Summit County Democrats turn out in record numbers
As hundreds of caucus-goers on the West Side of Summit County made their way into Ecker Hill Middle School Tuesday night, Summit County Democratic Party Chair Glenn Wright was sure organizers were prepared.
"We are expecting 500 to 1,000 people," he told precinct leaders shortly before the proceedings began.
Wright said they had 1,700 ballots on hand for the Presidential Preference Poll and wouldn’t have an official attendance figure until tomorrow. Registered voters attending Utah’s Democratic caucuses had the opportunity to choose between Hillary Clinton and Bernie Sanders.
"If we run out of ballots, though, then I guess we’ll know we had more than 1,700."
At 6:40, only 40 minutes into the caucus, they did just that. Wright sent a volunteer out to make more ballots, while the line to get in grew longer. He said he expected to have more ballots in time for the start of the caucusing at 7 p.m.
At 7:30, volunteers returned with 1,000 more ballots, and were greeted with applause by those who had been waiting in line for nearly an hour. As the night wore on, Wright said he was taken aback.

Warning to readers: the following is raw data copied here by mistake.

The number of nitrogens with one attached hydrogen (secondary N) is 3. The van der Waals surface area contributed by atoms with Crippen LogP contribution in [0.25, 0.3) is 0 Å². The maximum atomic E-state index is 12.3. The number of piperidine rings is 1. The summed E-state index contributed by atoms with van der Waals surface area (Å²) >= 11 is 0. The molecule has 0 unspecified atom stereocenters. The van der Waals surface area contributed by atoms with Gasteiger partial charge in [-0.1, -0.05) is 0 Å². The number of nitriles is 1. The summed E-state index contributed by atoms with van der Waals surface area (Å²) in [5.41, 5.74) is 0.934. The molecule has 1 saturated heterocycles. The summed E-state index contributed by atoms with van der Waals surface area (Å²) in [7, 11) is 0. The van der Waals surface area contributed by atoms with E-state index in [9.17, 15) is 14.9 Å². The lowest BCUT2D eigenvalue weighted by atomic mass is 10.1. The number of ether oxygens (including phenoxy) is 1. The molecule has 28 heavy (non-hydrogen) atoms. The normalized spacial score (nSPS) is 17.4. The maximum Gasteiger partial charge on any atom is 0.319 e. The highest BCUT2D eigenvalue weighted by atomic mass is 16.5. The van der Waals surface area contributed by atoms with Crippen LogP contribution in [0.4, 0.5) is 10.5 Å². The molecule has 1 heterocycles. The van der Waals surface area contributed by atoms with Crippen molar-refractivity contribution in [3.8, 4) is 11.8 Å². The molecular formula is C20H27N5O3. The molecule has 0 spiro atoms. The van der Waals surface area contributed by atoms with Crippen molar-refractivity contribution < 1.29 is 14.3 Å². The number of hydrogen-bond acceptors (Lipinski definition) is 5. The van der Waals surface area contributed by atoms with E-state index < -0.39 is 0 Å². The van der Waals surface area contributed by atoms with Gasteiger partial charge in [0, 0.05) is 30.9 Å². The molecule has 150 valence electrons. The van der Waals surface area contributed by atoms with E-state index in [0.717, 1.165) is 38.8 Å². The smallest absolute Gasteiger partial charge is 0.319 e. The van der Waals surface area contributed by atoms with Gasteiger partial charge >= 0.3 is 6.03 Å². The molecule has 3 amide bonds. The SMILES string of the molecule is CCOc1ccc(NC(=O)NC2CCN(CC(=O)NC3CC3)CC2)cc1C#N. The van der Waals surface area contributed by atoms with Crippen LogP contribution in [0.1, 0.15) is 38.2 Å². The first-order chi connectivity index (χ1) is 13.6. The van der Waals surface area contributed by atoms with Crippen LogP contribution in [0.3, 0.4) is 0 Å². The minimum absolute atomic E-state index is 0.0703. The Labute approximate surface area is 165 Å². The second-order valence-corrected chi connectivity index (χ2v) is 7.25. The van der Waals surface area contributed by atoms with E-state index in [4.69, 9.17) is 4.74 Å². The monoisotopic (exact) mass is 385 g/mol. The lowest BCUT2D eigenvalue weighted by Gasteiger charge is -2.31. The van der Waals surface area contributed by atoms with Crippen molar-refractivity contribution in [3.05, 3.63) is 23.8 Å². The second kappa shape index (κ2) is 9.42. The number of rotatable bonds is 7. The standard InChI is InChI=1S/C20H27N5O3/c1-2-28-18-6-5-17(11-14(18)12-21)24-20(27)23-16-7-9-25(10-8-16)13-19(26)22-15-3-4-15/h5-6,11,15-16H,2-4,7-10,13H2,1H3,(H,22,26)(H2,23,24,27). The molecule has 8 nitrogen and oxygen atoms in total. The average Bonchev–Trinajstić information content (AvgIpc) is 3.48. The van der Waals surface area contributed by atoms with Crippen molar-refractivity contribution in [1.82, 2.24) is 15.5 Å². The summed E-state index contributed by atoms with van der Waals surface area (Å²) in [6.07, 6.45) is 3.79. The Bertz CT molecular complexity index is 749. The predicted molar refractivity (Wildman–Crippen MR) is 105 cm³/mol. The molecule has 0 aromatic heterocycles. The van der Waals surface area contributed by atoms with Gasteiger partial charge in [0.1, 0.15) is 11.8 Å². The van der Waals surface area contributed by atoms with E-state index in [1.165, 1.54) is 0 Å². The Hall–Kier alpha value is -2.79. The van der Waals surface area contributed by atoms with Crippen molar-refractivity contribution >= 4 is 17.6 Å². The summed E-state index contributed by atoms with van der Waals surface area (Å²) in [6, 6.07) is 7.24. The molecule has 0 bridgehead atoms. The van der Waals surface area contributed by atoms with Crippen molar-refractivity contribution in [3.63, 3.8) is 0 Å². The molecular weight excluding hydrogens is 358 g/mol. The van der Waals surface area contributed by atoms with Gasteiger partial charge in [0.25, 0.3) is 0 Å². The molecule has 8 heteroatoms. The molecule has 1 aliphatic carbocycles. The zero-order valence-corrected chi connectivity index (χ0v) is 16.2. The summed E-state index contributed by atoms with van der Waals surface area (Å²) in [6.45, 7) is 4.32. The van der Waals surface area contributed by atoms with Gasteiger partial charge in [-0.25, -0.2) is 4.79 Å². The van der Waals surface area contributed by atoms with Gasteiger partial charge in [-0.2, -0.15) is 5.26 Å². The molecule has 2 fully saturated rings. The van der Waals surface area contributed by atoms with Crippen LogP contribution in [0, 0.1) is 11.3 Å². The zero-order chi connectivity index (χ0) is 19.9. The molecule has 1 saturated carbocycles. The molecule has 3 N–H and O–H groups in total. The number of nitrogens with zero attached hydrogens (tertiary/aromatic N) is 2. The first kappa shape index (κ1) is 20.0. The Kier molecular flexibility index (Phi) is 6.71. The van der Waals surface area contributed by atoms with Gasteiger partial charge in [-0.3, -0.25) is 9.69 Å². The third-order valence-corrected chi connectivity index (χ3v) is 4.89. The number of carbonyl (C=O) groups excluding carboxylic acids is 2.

"We are on track to have somewhere in the neighborhood of four to five times as many people as we’ve ever had for one of these."
It’s a good problem to have, he added.
"If we’d had 1,000 people here tonight I would have been overjoyed," he said, before adding with a laugh, "And we could have handled that many people better, too."
A similar scenario played out at the South Summit Middle School where Democratic caucus organizers were forced to make extra copies of the ballot at the last minute.
According to South Summit Democratic Caucus host Louise Brown, "We printed 200 ballots but it wasn’t enough." A runner was dispatched to print more.
Many attendees said they had never participated in the caucus process before, including Jeff and Tlesa Riehl of Peoa.
"We just feel it is so important this year, said Tlesa.
The South Summit Republicans seemed to have enough ballots for the poll featuring presidential candidates Donald Trump, Ted Cruz and John Kasich but caucus host Scott Simons readily admitted, "This is a giant overload."
Behind him volunteers were busy registering new voters and handling what he characterized as "cross overs," new Republican voters and those previously registered as Democrats who, he said, now want to align themselves with the Republicans.
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